By Rachel Poels, Sociology and Philosophy, Second Year
The Eternal Daughter (2023) follows Tilda Swinton as she plays both the filmmaker, Julie, and Julie's mother, Rosalind, the subject of the film. In order to spend more time together, Julie decides to book them both into a hotel, the same one which used to be the family home of her mother. As the days quietly pass, Rosalind begins to share painful memories of her life in the house, such as the death of a family member during the war, and her own miscarriage.
Julie and Rosalind’s relationship throughout the film is cold. They keep each other at arm’s length, sharing small talk and gifts, but little else. Despite this, Julie makes an effort to see past her mother’s calm façade, even if it means delving into difficult memories. Yet when her mother releases these memories; Julie is struck by an insurmountable amount of guilt, especially given that she is using her mother’s pain as the basis for her film.
The subtle play of emotion between Julie and Rosalind is skilfully portrayed by Swinton. This choice for Swinton to play both roles is unusual, but highly effective. She plays both characters as separate and isolated from one another, but ultimately suffering the same isolation in the same way.
The other stand-out performance comes from Carly-Sophia Davies as the receptionist, whose demeanour is blunt and impatient, in contrast to the slow, meandering chatter between Julie and Rosalind. Davies’ performance also grants The Eternal Daughter moments of humour; her mocking tone is comedic, rather than cruel.
The Eternal Daughter utilises horror tropes such as fog, ghosts, and the haunted house. The duration of the film is set in this eerie hotel, which is perpetually cloaked in mist and rain, making unexplained noises, and with the occasional ghost in a window. These are used to set an obvious mood of fear and foreboding, mirroring Julie’s guilt.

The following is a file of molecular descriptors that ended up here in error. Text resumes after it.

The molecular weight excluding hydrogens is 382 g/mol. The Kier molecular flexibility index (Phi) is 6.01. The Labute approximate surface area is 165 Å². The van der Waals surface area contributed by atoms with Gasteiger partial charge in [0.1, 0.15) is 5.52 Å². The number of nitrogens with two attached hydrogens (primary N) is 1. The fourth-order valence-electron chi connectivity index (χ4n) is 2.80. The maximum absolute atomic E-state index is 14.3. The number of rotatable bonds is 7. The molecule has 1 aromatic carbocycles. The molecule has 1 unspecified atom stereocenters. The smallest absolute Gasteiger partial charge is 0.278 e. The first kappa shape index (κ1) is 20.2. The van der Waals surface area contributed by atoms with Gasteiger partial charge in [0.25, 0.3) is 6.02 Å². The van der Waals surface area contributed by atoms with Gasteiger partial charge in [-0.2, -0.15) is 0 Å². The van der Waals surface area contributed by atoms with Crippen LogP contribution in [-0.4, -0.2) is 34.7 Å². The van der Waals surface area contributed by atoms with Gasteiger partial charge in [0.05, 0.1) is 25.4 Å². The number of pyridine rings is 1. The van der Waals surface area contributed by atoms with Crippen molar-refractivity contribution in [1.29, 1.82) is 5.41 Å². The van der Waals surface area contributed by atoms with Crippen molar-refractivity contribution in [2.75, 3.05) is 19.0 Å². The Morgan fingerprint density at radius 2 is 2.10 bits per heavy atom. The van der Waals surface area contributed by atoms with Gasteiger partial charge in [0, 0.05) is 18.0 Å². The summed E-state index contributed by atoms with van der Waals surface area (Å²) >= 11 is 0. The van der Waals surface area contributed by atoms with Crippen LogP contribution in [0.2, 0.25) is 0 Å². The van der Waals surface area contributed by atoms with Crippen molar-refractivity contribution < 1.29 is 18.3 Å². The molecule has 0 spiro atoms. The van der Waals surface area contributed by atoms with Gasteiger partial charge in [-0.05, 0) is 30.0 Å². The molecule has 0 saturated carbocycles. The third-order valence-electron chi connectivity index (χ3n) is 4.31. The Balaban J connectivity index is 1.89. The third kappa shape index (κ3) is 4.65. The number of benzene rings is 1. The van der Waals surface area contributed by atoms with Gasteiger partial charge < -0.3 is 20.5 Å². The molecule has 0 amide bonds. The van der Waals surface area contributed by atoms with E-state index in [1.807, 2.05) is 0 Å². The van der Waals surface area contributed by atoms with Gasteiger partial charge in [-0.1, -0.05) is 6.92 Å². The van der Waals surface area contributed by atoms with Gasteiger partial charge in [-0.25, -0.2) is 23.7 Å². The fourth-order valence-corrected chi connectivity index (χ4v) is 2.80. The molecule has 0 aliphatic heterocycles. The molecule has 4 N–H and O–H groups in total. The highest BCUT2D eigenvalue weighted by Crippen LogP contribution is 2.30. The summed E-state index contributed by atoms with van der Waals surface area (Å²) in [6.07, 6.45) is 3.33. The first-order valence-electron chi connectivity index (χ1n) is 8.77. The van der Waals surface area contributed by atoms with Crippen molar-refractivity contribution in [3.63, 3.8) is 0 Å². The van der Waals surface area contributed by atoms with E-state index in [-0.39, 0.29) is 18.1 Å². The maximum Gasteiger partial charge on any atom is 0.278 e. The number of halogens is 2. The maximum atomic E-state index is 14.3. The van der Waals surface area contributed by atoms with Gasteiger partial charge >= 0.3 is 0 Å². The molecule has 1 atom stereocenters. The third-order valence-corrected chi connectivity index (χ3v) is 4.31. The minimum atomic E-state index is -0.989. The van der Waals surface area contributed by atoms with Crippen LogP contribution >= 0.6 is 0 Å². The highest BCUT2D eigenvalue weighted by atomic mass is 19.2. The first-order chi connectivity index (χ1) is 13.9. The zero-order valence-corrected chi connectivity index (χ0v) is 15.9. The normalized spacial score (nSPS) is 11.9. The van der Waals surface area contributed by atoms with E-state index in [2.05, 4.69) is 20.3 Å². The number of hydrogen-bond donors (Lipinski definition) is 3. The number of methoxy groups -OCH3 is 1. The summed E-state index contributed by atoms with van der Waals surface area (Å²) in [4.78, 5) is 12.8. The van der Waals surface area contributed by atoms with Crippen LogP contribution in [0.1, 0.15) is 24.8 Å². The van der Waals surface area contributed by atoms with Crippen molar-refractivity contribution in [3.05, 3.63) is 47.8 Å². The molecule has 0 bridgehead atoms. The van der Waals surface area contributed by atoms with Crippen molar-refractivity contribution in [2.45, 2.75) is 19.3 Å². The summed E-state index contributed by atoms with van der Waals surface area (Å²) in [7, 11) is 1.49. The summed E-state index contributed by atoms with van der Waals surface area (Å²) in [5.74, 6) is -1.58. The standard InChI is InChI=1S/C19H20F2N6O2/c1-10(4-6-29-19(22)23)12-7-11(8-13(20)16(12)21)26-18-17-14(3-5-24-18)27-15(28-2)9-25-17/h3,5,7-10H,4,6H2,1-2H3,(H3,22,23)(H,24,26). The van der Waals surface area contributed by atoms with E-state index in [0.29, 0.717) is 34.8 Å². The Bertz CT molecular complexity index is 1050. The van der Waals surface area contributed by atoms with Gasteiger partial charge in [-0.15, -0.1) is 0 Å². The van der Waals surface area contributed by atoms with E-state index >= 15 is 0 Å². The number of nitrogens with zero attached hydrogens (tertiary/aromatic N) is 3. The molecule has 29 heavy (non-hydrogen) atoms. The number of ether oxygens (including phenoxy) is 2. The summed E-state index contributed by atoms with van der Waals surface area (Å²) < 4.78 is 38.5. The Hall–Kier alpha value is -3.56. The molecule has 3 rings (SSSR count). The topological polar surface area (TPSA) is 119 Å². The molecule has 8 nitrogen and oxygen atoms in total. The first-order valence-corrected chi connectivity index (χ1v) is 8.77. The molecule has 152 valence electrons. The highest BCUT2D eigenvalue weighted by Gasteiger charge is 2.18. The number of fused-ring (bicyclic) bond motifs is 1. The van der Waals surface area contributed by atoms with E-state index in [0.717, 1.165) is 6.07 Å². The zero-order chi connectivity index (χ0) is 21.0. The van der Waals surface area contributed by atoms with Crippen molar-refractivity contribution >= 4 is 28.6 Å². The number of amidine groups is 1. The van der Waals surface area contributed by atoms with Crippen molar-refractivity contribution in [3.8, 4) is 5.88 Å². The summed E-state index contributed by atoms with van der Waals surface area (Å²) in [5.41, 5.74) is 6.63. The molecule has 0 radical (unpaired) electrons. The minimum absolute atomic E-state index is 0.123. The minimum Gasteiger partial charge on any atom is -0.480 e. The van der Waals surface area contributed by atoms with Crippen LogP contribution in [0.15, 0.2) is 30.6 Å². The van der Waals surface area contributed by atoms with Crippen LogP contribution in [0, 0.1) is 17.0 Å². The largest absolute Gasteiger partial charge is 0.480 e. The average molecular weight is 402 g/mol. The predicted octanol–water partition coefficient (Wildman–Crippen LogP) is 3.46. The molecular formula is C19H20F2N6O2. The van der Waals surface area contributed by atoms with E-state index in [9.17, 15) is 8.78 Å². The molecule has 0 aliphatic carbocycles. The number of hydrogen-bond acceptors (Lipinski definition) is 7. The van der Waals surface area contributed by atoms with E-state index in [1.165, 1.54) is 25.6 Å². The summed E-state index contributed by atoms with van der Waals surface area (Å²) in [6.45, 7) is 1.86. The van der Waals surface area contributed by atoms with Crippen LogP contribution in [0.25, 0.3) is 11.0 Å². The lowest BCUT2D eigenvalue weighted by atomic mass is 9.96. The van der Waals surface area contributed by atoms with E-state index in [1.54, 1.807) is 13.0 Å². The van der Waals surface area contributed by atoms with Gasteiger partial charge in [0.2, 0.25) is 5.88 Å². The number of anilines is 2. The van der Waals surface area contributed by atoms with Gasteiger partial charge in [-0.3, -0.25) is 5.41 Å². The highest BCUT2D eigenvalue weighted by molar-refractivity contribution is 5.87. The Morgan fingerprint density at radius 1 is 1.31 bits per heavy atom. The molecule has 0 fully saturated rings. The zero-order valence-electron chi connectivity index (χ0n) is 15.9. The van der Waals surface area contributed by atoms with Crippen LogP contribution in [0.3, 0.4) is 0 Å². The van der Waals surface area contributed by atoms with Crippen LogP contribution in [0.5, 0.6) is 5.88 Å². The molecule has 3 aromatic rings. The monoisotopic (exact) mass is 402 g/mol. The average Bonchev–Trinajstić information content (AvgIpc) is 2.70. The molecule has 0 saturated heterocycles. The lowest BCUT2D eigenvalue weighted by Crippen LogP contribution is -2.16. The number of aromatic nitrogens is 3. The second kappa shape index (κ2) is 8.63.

It is revealed later on, in one sudden, silent shot, that Rosalind was not actually there with Julie; it appears that Julie had imagined her there, possibly to immerse herself in the film she was writing. The memories of her mother, the guilt felt by Julie, and perhaps the notion that they never fully connected before her death is what haunts her.
The absence of her mother is revealed to us just as Julie starts to let go. The hotel fills up with people, the rain and fog disappear to reveal the sun, and the receptionist suddenly seems concerned for Julie. As Julie's guilt starts to subside, the memories made in the hotel don’t seem quite as potent.
The Eternal Daughter is quiet and slow, gradually building suspense and guilt before its central conflict is fully understood. The exploration of difficult mother-daughter relationships is poignant and at times painful, which makes Julie’s escape from her guilt even more rewarding. It has the look and feel of a ghost story, which Hogg uses as a vehicle to portray the haunting qualities of guilt and the way that it can dominate one’s entire life.
Featured Image: IMDb
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